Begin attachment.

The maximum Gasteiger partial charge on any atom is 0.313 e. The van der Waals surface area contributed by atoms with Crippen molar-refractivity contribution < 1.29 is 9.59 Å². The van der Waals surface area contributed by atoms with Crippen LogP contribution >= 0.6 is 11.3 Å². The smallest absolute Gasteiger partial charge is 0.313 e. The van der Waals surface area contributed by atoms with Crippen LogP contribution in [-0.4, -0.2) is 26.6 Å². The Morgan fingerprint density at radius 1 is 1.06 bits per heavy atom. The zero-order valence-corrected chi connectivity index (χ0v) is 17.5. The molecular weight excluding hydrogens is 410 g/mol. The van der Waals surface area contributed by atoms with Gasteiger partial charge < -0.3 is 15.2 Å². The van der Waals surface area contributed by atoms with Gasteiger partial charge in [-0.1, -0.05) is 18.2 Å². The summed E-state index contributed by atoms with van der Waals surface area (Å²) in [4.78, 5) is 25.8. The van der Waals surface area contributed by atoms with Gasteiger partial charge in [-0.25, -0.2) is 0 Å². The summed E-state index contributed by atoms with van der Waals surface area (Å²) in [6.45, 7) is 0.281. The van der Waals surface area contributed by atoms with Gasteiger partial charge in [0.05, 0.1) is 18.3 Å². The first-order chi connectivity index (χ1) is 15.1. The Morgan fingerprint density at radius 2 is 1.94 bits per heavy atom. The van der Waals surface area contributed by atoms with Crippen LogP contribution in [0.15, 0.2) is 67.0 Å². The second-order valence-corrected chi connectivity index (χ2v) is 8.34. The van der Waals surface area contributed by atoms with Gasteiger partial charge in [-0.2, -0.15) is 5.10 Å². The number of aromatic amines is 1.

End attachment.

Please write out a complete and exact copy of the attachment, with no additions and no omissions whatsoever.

The maximum Gasteiger partial charge on any atom is 0.313 e. The van der Waals surface area contributed by atoms with Crippen molar-refractivity contribution < 1.29 is 9.59 Å². The van der Waals surface area contributed by atoms with Crippen LogP contribution >= 0.6 is 11.3 Å². The smallest absolute Gasteiger partial charge is 0.313 e. The van der Waals surface area contributed by atoms with Crippen LogP contribution in [-0.4, -0.2) is 26.6 Å². The Morgan fingerprint density at radius 1 is 1.06 bits per heavy atom. The zero-order valence-corrected chi connectivity index (χ0v) is 17.5. The molecular weight excluding hydrogens is 410 g/mol. The van der Waals surface area contributed by atoms with Gasteiger partial charge < -0.3 is 15.2 Å². The van der Waals surface area contributed by atoms with Gasteiger partial charge in [-0.1, -0.05) is 18.2 Å². The summed E-state index contributed by atoms with van der Waals surface area (Å²) in [4.78, 5) is 25.8. The van der Waals surface area contributed by atoms with Gasteiger partial charge in [-0.25, -0.2) is 0 Å². The summed E-state index contributed by atoms with van der Waals surface area (Å²) in [6.45, 7) is 0.281. The van der Waals surface area contributed by atoms with Gasteiger partial charge in [0.05, 0.1) is 18.3 Å². The first-order chi connectivity index (χ1) is 15.1. The Morgan fingerprint density at radius 2 is 1.94 bits per heavy atom. The van der Waals surface area contributed by atoms with Crippen LogP contribution in [0.15, 0.2) is 67.0 Å². The second-order valence-corrected chi connectivity index (χ2v) is 8.34. The van der Waals surface area contributed by atoms with Gasteiger partial charge in [-0.2, -0.15) is 5.10 Å². The number of aromatic amines is 1.